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Gilded, Lacquered Metal & Wood Manuscript Chest (Sadaik) & Large, Rare, 92-page Lacquered Manuscript
circa 1850

length of chest: 76.6cm, height of chest: 32cm, depth of chest: 31cm

Combined here is a very unusual manuscript chest or sadaik with its original enclosed manuscript, which is equally unusual.

The manuscript comprises 92 lacquered leaves (lacquer on textile) and two wooden covers decorated with red lacquer and gilding. It almost certainly
comprises one of the
Parajikas, from the first of the two divisions of the Sutta Vibhanga of the Vinaya Pitaka. These are the elaborate and highly prescriptive
Patimokkha rules that monks must abide by. Their elevation through the monkhood is dependent on their ability to memorise these rules.

Each leaf  is highly unusual in that it has a solid black background and is filled with eight lines of Pali script in cream and yellow letting. Each end of each leaf is
decorated with red lacquer and simple geometric motifs in gilt. We are unaware of any similar examples of such a lacquered manuscript with a black
background; certainly none appear to have been published.

The chest, which sits on its original stand, is decorated on all sides, including the lid, with pierced metal work that has been decorated with applied cast metal
flowers which have been gilded. We are not aware of any other chest, published or otherwise, with this type of construction and decoration. The metal panels
are inset in the wood surrounds. The wood is likely to be teak and is decorated with gilded (gold leaf) molded relief work, a technique known as
thayo, and
inlaid with small foil-backed pieces of glass (a process known as
hman-zi swei-cha). The foil is silver, red and green.

The interior of the box and underside of the stand are decorated with red lacquer.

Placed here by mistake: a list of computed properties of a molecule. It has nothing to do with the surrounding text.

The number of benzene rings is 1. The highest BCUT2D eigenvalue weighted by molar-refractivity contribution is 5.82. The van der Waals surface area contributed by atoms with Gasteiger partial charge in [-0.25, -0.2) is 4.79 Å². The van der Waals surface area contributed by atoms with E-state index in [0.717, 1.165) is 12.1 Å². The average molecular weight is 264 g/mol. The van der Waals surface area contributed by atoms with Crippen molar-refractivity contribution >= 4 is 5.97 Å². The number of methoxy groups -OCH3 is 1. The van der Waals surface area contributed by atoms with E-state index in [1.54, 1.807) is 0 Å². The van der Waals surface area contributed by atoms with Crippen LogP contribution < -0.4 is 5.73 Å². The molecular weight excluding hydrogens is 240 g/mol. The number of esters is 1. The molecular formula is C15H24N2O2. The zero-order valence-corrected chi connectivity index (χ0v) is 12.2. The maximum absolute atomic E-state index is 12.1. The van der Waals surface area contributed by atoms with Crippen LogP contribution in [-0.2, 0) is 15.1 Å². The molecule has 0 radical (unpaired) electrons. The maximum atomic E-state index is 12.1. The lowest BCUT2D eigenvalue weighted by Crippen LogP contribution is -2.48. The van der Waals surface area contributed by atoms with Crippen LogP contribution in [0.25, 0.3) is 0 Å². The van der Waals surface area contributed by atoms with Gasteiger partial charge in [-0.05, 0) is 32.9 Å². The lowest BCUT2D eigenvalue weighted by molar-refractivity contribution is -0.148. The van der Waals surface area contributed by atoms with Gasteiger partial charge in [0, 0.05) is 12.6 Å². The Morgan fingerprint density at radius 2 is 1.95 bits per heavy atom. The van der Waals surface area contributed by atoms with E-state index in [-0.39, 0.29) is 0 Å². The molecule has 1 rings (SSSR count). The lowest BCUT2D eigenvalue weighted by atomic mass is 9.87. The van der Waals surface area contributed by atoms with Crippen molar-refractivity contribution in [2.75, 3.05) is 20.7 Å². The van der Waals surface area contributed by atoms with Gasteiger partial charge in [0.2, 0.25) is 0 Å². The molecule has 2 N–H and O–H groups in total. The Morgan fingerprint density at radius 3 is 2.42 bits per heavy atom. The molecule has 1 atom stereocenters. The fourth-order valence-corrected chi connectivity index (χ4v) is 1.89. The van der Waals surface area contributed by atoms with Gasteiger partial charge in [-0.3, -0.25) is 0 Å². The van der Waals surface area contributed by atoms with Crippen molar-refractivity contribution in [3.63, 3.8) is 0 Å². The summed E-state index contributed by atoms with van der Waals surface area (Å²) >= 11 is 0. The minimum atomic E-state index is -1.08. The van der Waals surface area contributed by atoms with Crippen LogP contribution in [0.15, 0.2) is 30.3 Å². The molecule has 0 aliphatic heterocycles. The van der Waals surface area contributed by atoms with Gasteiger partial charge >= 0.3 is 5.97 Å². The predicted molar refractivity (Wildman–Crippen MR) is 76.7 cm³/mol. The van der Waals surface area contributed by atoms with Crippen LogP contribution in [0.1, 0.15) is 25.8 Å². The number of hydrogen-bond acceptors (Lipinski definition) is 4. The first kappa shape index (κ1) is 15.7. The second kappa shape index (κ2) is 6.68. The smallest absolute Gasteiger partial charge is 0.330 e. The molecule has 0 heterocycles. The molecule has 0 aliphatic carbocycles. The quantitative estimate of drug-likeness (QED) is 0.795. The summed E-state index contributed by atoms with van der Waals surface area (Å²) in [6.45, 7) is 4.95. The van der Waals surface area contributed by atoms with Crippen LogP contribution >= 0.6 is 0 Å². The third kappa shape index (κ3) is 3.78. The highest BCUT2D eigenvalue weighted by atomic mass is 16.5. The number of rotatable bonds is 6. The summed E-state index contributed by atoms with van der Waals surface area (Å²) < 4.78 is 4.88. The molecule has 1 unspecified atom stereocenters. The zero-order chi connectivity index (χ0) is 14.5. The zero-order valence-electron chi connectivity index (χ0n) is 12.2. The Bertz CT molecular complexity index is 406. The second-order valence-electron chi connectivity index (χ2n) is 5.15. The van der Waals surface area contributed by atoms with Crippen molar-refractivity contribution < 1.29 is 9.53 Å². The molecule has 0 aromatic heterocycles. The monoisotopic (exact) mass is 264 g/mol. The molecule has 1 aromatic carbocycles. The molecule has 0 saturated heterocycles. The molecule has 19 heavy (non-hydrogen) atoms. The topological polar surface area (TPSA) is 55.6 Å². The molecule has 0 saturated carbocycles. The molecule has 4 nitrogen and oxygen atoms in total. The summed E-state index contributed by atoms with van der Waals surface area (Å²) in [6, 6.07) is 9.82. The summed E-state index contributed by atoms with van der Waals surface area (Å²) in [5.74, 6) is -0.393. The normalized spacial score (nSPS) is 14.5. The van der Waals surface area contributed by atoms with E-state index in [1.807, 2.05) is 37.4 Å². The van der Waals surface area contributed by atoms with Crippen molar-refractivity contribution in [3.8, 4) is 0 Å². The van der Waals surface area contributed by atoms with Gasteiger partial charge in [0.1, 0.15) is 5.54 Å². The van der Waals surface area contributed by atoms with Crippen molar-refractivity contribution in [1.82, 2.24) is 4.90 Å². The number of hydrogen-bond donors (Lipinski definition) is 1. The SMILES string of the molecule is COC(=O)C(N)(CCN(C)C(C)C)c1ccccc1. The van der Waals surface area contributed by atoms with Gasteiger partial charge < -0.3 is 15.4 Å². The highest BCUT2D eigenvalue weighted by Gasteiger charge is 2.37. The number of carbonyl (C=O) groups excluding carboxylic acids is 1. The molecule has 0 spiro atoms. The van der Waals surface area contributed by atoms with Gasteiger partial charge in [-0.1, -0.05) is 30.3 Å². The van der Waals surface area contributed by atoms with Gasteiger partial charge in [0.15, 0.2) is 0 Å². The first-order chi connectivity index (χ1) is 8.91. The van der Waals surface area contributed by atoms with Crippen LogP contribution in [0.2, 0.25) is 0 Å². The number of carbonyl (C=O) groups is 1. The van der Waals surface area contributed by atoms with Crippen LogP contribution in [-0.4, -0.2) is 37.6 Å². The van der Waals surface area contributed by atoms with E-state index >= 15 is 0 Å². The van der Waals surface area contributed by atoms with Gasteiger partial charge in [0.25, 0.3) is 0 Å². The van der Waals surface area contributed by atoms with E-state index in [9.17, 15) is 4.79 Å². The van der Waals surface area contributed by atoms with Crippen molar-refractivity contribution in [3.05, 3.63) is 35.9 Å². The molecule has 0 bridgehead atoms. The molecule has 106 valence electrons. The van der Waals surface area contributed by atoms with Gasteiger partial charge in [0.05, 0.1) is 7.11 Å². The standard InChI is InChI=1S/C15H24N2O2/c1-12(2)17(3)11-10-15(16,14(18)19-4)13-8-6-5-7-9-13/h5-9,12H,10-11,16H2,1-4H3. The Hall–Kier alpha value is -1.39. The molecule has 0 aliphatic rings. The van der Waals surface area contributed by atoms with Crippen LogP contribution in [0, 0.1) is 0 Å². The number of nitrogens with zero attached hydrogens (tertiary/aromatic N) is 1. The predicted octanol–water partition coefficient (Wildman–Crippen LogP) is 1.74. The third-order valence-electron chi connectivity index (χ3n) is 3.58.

The box has a hinged lid, and the stand sits on four elevated zoomorphic, cabriole 'ball and claw' feet.

Such chests were used in monasteries to store precious religious manuscripts away from the harm of mice and water.  
Sadaiks were commissioned to be
donated to monasteries or were used in the households of important officials and the wealthy.

The presence of the stand is important - usually they are lost.

There are minor, age-related losses here and there to the lacquerwork. The latch is crude and possibly a later replacement.  Their is some weakness to one
of the legs and some cracking to the lacquerwork around the join. There is ample wear to the covers of the manuscript - they seem to have been well used.
Overall, the box and stand is highly decorative.  It is likely to have been a rare and important commission.

Thank you to Patricia Herbert MBE for assistance in identifying the manuscript.

Fraser-Lu, S., 'Sadaik: Burmese manuscript chests', in Arts of Asia, May-June 1984.
Fraser-Lu, S.,
Burmese Lacquerware, White Orchid Books, 2000.
Isaacs, R., & T.R. Blurton,
Burma and the Art of Lacquer, River Books, 2000.
Malalasekera, G.P.,
Dictionary of Pali Proper Names, Luzac & Company, 1960.
Than Htun (Dedaye),
Lacquerware Journeys: The Untold Story of Burmese Lacquer, River Books, 2013.

Provenance: acquired from a private collection (estate) in Edinburgh, Scotland; the items almost certainly has been in the UK since colonial times.

Inventory no.: 4051 SOLD

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